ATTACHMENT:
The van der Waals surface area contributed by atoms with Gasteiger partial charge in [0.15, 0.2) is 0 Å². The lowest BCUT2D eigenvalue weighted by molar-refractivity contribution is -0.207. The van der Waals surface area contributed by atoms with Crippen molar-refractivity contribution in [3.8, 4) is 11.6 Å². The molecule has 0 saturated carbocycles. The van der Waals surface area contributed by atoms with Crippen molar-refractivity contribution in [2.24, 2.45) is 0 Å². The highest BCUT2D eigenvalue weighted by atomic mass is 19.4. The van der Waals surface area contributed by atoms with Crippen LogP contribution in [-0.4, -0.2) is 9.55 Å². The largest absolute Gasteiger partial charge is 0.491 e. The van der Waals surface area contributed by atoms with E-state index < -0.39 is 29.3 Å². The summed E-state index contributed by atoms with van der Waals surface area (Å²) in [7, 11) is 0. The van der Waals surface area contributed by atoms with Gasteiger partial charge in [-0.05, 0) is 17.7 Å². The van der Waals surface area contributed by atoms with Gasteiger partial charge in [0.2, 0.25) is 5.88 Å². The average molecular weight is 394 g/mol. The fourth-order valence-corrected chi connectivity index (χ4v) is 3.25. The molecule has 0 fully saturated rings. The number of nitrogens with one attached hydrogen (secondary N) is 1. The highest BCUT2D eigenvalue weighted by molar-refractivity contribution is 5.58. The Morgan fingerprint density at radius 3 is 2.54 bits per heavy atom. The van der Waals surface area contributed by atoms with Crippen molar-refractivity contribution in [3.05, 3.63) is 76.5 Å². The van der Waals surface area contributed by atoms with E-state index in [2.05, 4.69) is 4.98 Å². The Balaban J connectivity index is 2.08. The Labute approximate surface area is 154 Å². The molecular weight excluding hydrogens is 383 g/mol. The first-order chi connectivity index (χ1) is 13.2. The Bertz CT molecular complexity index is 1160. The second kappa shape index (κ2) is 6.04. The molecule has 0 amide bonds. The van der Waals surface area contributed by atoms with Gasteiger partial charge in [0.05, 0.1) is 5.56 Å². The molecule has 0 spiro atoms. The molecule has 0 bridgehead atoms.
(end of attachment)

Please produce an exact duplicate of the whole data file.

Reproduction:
The van der Waals surface area contributed by atoms with Gasteiger partial charge in [0.15, 0.2) is 0 Å². The lowest BCUT2D eigenvalue weighted by molar-refractivity contribution is -0.207. The van der Waals surface area contributed by atoms with Crippen molar-refractivity contribution in [3.8, 4) is 11.6 Å². The molecule has 0 saturated carbocycles. The van der Waals surface area contributed by atoms with Crippen molar-refractivity contribution in [2.24, 2.45) is 0 Å². The highest BCUT2D eigenvalue weighted by atomic mass is 19.4. The van der Waals surface area contributed by atoms with Crippen LogP contribution in [-0.4, -0.2) is 9.55 Å². The largest absolute Gasteiger partial charge is 0.491 e. The van der Waals surface area contributed by atoms with E-state index < -0.39 is 29.3 Å². The summed E-state index contributed by atoms with van der Waals surface area (Å²) in [7, 11) is 0. The van der Waals surface area contributed by atoms with Gasteiger partial charge in [-0.05, 0) is 17.7 Å². The van der Waals surface area contributed by atoms with Gasteiger partial charge in [0.2, 0.25) is 5.88 Å². The average molecular weight is 394 g/mol. The fourth-order valence-corrected chi connectivity index (χ4v) is 3.25. The molecule has 0 fully saturated rings. The number of nitrogens with one attached hydrogen (secondary N) is 1. The highest BCUT2D eigenvalue weighted by molar-refractivity contribution is 5.58. The Morgan fingerprint density at radius 3 is 2.54 bits per heavy atom. The van der Waals surface area contributed by atoms with Crippen molar-refractivity contribution in [3.05, 3.63) is 76.5 Å². The van der Waals surface area contributed by atoms with E-state index in [2.05, 4.69) is 4.98 Å². The Balaban J connectivity index is 2.08. The Labute approximate surface area is 154 Å². The molecular weight excluding hydrogens is 383 g/mol. The first-order chi connectivity index (χ1) is 13.2. The Bertz CT molecular complexity index is 1160. The second kappa shape index (κ2) is 6.04. The molecule has 0 amide bonds. The van der Waals surface area contributed by atoms with Gasteiger partial charge in [0.05, 0.1) is 5.56 Å². The molecule has 0 spiro atoms. The molecule has 0 bridgehead atoms.